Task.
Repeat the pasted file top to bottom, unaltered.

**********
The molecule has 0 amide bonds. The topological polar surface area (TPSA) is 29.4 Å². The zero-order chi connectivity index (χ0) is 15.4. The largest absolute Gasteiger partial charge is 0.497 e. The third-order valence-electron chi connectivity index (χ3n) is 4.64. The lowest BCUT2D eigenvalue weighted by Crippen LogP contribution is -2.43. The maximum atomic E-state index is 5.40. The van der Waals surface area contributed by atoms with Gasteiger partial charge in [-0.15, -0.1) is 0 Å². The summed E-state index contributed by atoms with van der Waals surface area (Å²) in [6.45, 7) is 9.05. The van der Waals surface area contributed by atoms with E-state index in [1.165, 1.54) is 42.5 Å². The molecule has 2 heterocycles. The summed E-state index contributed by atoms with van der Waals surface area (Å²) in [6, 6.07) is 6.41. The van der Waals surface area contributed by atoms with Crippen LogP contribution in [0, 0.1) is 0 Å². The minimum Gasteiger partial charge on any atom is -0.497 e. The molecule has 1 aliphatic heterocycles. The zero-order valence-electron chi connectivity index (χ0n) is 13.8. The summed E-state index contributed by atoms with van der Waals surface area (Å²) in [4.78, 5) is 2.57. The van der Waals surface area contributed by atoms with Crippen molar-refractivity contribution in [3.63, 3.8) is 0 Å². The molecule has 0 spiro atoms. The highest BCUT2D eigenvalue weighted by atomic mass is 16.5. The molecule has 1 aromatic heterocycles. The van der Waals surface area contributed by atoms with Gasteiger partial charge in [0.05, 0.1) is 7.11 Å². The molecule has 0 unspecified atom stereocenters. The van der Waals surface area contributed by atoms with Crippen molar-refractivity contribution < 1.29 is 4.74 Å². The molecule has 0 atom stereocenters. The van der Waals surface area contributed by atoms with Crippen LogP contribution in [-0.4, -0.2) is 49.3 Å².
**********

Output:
The molecule has 0 amide bonds. The topological polar surface area (TPSA) is 29.4 Å². The zero-order chi connectivity index (χ0) is 15.4. The largest absolute Gasteiger partial charge is 0.497 e. The third-order valence-electron chi connectivity index (χ3n) is 4.64. The lowest BCUT2D eigenvalue weighted by Crippen LogP contribution is -2.43. The maximum atomic E-state index is 5.40. The van der Waals surface area contributed by atoms with Gasteiger partial charge in [-0.15, -0.1) is 0 Å². The summed E-state index contributed by atoms with van der Waals surface area (Å²) in [6.45, 7) is 9.05. The van der Waals surface area contributed by atoms with E-state index in [1.165, 1.54) is 42.5 Å². The molecule has 2 heterocycles. The summed E-state index contributed by atoms with van der Waals surface area (Å²) in [6, 6.07) is 6.41. The van der Waals surface area contributed by atoms with Crippen LogP contribution in [0, 0.1) is 0 Å². The minimum Gasteiger partial charge on any atom is -0.497 e. The molecule has 1 aliphatic heterocycles. The zero-order valence-electron chi connectivity index (χ0n) is 13.8. The summed E-state index contributed by atoms with van der Waals surface area (Å²) in [4.78, 5) is 2.57. The van der Waals surface area contributed by atoms with Crippen molar-refractivity contribution in [3.63, 3.8) is 0 Å². The molecule has 0 spiro atoms. The highest BCUT2D eigenvalue weighted by atomic mass is 16.5. The molecule has 1 aromatic heterocycles. The van der Waals surface area contributed by atoms with Gasteiger partial charge in [0.05, 0.1) is 7.11 Å². The molecule has 0 unspecified atom stereocenters. The van der Waals surface area contributed by atoms with Crippen molar-refractivity contribution < 1.29 is 4.74 Å². The molecule has 0 atom stereocenters. The van der Waals surface area contributed by atoms with Crippen LogP contribution in [-0.4, -0.2) is 49.3 Å².